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MEYER, A. W., A Suggestion from Plato, 530 PEIRCE, G. J., Kinds of Botany the World Needs, 81

Microscope, Ocular of the, C. L. METCALF, 310 PERKINS, G. H., Physiography of Vermont, 77

MILLER, A. M., Cumberland Falls Meteorite, 541 PERRY, F. M., Field Work in Arizona, 357
Miller, B. L., Mineral Deposits of S. America, A. PERSHING, J. J., Chemical Warfare Service, 512
KNOPF, 518

Personnel Work, Scientific, in Army, E. L. THORN-

MILLER, G. A., Professor Ludvig Sylow, 85; Com-

DIKE, 53

mon Numerals, 215; Revista Matematica, 608; Petroleum Geologists, 337
Historical Science, 447

PHILLIPS, H. B., Relativity of Motion, R. C. Tol-

MILLER, L. H., Mendelian Phenomena, 148

MILLER, W. J., Silexite, 149

Philosophical Soc., Amer., A. W. GOODSPEED, 545

MILLER, D. C., Amer. Physical Soc., 197

Photometer, Sector, and Extinction Coefficient, H.
Mineral Deposits in the U. S., 465

S. NEWCOMER, 241
Mining Engineers, Amer. Inst. of, 143

Physical, Amer., Soc., D. C. MILLER, 197; Improve-
MITCHELL, P. C., Desmognathus Fuscus, 283

ments in Army Men, F. M. HILDEBRANDT, 404
Monkeys to pick Coco Nuts, E. W. GUDGER, 146 Physics of the Air, W. J. HUMPHREYS, 155, 182
MOODIE, R. L., Renaissance Anatomy, 472

Physiography of Vermont, G. H. PERKINS, 77
MOORE, G. T., Botanical Participation in War Work, Physiology of a Working Day, 424
269

Phytopathological, Amer., Soc., C. L. SHEAR, 174

Moore, R. B., Radium Production, 564

Pickering, Edward Charles, H. N. RUSSELL, 151

MORGAN, J. L. R., Stoichiometry, S. Young, 46 Pigeon, Passenger, F. R. WELSH, 402

Morgan, Lewis Henry, Memorial to, 163

Pink Root of Onions, J. J. TAUBEN'HAUS, 217

Plato, A Suggestion from, A. W. MEYER, 530

National, Acad., Proceedings, E. B. Wilson, 46;

Polyembryony and Encyrtidæ, L, O. HOWARD, 43
of Sci., 286, 429, 444; Flower and Hay-fever, H.

Poor, C. L., Astronomy, C. A. Young, 614
GUNTHORP, 147; W. SCHEPPEGRELL, 284; Re-

Potato Diseases, M. F. BARRUS, 542
search Council, 374

PRICER, J. L., Ill. State Acad. of Sci., 451
Naturalists, Amer. Soc. of, B. M. Davis, 75; West-

Proboscideans of New York, O. P. HAY, 377
ern Soc. of, 149

Protein Antigens, C. BROOKS, 196
Nebraska Acad. of Sci., 500

Psychiatry and the War, W. H. R. Rivers, 367
NEEDHAM, J. C., Laboratory and Government Zool-

Psychological Assoc., Amer., H. S. LANGFELD, 51
ogists, 453

Psychology, Applied, E. B. TITCHENER, 169; Divis-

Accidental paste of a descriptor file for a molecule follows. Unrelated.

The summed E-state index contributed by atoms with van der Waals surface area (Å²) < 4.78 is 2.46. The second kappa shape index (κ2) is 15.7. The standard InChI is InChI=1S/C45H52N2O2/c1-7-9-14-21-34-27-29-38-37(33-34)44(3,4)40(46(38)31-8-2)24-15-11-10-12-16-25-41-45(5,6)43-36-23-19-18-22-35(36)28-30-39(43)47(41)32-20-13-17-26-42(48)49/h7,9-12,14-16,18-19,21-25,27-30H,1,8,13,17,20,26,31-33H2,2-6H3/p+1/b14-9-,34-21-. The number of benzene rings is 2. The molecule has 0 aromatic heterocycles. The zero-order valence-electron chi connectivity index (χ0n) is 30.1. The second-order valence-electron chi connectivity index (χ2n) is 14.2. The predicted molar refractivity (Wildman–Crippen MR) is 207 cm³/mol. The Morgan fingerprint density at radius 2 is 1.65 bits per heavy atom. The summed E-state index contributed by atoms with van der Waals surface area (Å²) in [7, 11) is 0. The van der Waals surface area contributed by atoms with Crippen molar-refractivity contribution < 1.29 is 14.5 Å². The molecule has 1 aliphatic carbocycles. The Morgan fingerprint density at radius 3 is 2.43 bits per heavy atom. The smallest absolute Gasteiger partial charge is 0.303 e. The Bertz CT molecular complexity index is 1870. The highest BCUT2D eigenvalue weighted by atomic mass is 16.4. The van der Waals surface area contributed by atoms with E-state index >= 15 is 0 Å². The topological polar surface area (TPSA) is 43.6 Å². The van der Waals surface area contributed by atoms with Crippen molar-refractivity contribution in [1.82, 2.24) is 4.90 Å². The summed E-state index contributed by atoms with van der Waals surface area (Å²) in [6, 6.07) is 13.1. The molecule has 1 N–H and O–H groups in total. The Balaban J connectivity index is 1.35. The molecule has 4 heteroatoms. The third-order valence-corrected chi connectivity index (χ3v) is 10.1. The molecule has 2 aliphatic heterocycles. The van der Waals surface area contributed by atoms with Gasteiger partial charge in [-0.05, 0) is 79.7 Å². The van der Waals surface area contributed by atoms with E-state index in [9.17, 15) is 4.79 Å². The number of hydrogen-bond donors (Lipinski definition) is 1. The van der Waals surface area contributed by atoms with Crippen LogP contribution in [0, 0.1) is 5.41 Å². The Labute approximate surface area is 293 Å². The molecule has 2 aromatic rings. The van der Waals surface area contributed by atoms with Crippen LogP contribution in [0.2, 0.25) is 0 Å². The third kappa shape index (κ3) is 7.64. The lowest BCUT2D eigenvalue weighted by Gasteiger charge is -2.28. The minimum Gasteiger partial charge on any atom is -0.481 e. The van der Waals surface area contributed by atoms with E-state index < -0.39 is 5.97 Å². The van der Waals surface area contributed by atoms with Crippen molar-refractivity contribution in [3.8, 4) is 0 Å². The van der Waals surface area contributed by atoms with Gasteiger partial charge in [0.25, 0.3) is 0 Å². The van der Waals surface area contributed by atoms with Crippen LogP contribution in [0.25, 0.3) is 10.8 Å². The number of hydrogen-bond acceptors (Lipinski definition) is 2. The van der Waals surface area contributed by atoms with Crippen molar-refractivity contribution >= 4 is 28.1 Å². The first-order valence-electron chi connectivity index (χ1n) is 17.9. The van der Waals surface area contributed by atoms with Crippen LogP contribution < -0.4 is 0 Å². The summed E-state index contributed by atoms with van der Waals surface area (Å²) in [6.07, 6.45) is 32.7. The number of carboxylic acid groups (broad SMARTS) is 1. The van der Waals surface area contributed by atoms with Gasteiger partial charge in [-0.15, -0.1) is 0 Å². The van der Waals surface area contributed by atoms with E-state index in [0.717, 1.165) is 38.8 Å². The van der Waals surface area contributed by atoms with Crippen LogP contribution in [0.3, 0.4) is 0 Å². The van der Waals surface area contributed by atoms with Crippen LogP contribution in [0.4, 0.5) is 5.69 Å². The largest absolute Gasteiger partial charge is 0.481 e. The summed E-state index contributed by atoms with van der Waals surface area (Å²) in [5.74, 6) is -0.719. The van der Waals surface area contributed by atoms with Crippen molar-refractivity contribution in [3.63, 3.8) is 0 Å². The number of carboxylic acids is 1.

NELSON, E. W. Laboratory and Government Zool-

ion of, 512
ogists, 409

Pumpelly, R., Reminiscences, W. M. DAVIS, 61
NEUMANN, F., History of Sciences in U. S., 330

Putnam, Dr. James Jackson, H. P. Walcott, C. C.

NEWCOMER, H. S., The Extinction Coefficient, 241 JACKSON, E. W. EMERSON, E. H. BRADFORD, M.

Nitrate and the War, 66

STORY, 352

Nonsilverable Containers, W. W. COBLENTZ, 192;

Pyrex Glass, Cutting, C. T. KNIPP, 450
H. E. IVES, 330

Noyes, W. A., Valence, 175

Quicksilver in 1918, Production of, 116

Numerals, Common, G. A. MILLER, 215

QUIRKE, T. T., The Richardton Meteorite, 92

Nunn, R., Tennessee Acad. of Sci., 150

Quotations, 216, 239, 311, 358, 380, 402, 424, 448,

NUTTING, P. G., Optical Soc. of Amer., 52

497, 566, 591

Radioactive Lead, T. W. RICHARDS, 1

Radium Production, C. H. VIOL, 227; MOORE, R. B.,

564

RAINES, M. A., Rotary Vertigo in the Tail-Spin, 266

Ramsay Memorial Fund, 586

Research, Industrial, in Ontario and Prussia, A.

F. HUNTER, 208; in Great Britain, 239, 380, 497 ;
as a University Function, J. C. ARTHUR, 387;
Aeronautical, 448; Council, National, 458; Fel-

lowships, 462
Reservations, Wild Life, A. G. RUTHVEN, 17
RETTGER, L. F., Milk Hygiene, L. A. Klein, 25
Revista Matematica Hispano-Americana, G. A.

MILLER, 608

REYNOLDS, E. S., Root Pressure and Root Exuda-

tion, 70

RICHARDS, T. W., Radioactive Lead, 1
Ritter, W. E., Philosophical Biology, W. P. TAYLOR,

449
RIVERS, W. H. R., Psychiatry and the War, 367
ROBERTS, H. F., Color Crosses, 516
ROBERTSON, C., Generic Determinations of Bees, 422
Rockefeller Foundation, 87, 302
Roosevelt, Theodore, and American Foresters, 114;

Wild-life Forest Exp. Sta., C. C. ADAMS, 533

Root Pressure and Root Exudation, E. S. Rey-

NOLDS, 70
ROSEN, H. H., Disease of Foxtail, 291
RUPPENTHAL, J. C., A Standard Alphabet, 191
RUSSELL, B., Patent Reform, 356
RUSSELL, H, N., Variable Stars, 127; Edward

Charles Pickering, 151

RUTHVEN, A. G., Wild Life Reservations, 17

STRONG, E. K., JR., Anthropology and Psychology,

125

Sugar Cane, Immune, C. 0. TOWNSEND, 470; Tech-

nology in Hawaii, V. MacCAUGHEY, 582
Sulphonic Acids, D. F. HOUSTON, 265
Sylow, Professor Ludvig, G. A. MILLER, 85
Systematic Papers in German, G. F. HAMPSON, 193

TAUBENHAUS, J. J., Pink Root of Onions, 217